Renamed Places in Zimbabwe
- May 27, 2021
- Posted by: Vambo Academy
- Category: Zimbabwe
Following the country’s Independence in 1980, Zimbabwean spaces and places were renamed to reflect the nation’s new post-colonial identity. New names were chosen using the various conventions. Some places had their names changed to reflect local pronunciation whilst others were completely renamed. Street names adopted the name of local and continental nationalist leaders.
Salisbury to Harare
Initially named after the British Prime Minister Lord Salisbury, the capital city was renamed Harare in 1982. Three prominent theories exist to explain the origin of the name Harare.
Theory 1 – The city was named after Chief Neharawa who ruled over the region in pre-colonial times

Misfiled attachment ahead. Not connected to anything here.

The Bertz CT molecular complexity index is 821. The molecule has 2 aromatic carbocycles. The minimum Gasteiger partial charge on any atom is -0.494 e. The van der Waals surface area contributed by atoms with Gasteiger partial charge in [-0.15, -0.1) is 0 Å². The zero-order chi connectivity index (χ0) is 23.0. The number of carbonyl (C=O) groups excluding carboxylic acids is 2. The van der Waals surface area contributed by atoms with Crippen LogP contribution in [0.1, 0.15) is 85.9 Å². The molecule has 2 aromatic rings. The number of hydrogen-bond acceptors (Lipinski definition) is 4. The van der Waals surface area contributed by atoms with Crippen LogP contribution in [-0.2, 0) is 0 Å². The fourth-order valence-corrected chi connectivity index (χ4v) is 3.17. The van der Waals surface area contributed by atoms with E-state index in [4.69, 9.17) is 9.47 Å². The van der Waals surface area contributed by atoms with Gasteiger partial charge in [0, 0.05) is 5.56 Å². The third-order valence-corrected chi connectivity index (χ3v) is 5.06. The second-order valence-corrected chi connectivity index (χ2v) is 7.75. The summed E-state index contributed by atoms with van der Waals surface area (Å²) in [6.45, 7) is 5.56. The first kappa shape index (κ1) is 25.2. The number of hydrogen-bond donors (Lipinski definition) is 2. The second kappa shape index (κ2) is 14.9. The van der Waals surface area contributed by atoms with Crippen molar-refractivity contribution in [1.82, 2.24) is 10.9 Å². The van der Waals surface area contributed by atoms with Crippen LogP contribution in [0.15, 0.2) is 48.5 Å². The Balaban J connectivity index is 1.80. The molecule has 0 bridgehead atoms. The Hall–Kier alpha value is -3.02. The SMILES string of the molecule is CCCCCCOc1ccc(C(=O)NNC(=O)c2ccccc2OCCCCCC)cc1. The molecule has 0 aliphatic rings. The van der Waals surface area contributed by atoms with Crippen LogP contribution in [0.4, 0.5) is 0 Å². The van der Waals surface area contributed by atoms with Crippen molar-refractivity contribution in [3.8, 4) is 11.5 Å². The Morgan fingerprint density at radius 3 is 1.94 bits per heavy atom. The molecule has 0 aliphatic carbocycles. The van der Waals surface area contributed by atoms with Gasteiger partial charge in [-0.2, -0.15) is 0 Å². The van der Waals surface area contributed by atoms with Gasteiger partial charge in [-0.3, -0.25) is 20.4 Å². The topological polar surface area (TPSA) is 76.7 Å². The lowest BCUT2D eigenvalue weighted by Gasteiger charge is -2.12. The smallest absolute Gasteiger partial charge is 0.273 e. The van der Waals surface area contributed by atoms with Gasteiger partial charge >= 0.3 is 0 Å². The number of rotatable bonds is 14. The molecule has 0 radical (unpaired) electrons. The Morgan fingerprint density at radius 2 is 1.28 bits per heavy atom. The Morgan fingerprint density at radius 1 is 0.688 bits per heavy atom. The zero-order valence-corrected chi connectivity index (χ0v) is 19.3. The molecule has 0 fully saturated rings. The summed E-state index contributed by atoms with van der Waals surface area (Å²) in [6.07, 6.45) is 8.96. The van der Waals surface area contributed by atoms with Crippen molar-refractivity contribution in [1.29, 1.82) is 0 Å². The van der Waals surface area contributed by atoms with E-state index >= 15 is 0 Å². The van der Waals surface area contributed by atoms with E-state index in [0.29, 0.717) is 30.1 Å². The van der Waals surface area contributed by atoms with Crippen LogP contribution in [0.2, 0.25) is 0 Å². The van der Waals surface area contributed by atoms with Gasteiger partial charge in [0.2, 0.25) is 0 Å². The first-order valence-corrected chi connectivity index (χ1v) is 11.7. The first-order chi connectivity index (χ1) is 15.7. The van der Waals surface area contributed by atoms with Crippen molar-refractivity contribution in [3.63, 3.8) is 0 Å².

Theory 2 – The streets of the city were home to a man who roamed them aimlessly into the night in the 20th century
Theory 3 – The excessive activity in the city dubbed it the city of restlessness and lack of sleep hence the name Harare which is derived from “haarare” which directly translates to “he that does not sleep”
Fort Victoria to Masvingo
Fort Victoria was named after Queen Victoria. The name of the area was briefly changed to Nyanda however the word was pronounced differently among people of different dialects. The area was then called Masvingo which means “forts” in ChiShona.
Sinoia to Chinhoyi
The name Sinoia was changed from Sinoria by the early settlers of the area. The word Sinoria was derived from Tjinoyi – the name of a TjiKalanga Lozwi/Rozwi Chief who was believed to be the grandson of Emperor Netjasike. The name Sinoia was later changed to Chinhoyi by speakers of the Zezuru dialect of ChiShona.
Essexvale to Esigodini
Early European settlers named the area previously inhabited by the Indigenous Rozvi Moyo people Essexvale from 1894. The areas name was changed to Esigodini which means “valley” in the local language IsiNdebele
|Pre-1982 Name||Post-1982 Name|